Jesus hurt with Mary, Martha and their friends as they came to Lazarus’ tomb, which was simply a cave with a stone rolled in front of the entrance. It was, in most cases, reusable, because in that desert climate, bodies dried out very quickly, leaving nothing but bones, allowing other family members to be buried in it also. Joseph was buried in Egypt, but he bound his family with an oath that they would take his bones with them when God liberated them from Egyptian domination. (Genesis 50:24-26). He didn’t want to be interred permanently in Egypt.

39 Jesus said “Remove the stone.” Martha, the sister of the deceased, said to Him, “Lord, by this time there will be a stench, for he has been dead four days.” Only dead bodies decay, proof that Lazarus was really DEAD. The stench of death was going to be replaced with the joy of resurrection.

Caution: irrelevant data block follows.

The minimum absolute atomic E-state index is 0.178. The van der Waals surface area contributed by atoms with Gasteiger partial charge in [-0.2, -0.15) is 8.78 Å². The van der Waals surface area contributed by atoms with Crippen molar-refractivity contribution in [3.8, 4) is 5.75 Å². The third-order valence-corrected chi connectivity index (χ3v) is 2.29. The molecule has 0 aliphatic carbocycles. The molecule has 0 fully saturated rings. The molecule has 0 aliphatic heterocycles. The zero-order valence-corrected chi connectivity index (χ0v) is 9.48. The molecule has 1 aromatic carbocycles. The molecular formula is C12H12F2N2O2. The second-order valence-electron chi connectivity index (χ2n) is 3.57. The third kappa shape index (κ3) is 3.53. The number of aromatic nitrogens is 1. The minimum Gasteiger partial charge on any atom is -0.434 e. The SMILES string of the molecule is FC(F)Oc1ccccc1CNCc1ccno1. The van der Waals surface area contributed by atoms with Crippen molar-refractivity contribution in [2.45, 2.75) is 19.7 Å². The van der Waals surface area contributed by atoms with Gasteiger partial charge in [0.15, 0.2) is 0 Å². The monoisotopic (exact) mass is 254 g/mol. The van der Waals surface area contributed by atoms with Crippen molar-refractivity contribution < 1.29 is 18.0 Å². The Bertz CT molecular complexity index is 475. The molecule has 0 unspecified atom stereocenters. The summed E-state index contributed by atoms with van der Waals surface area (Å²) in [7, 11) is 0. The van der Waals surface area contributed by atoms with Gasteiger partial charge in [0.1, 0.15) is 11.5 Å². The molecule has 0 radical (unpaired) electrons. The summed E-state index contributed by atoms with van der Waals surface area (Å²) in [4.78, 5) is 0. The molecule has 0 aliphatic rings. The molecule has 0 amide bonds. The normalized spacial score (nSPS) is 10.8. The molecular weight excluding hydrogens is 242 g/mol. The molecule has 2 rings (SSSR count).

40 Jesus said to her, “Did I not say to you that if you believe, you will see the glory of God?” 41 So they removed the stone. Jesus, speaking as God Incarnate, was going to reveal the glory of God in a dramatic way.

Then Jesus raised His eyes, and said, “Father, I thank You that You have heard Me. 42 I knew that You always hear Me; but because of the people standing around I said it, so that they may believe that You sent Me.” Jesus’ prayer may sound strange to us a first-glance, but it reveals something very profound about who He is, His intimate connection with His Father. He wasn’t just a man with an elevated “God-consciousness“; He was the Incarnate Son of God. He was God in human-flesh. He had a perfect “hotline” with His Father far beyond our wildest imaginations.

When Jesus walked up to the tomb, He didn’t have a look of glee on His face. No, He had tears in His eyes, and righteous-indignation in His heart, because Sin, the Fall, and the Curse had robbed Him of one of His dearest friends. As Creator-God, He never intended for Lazarus’ story, or anyone else’s story to end this way, in death. We are created to live, not to die.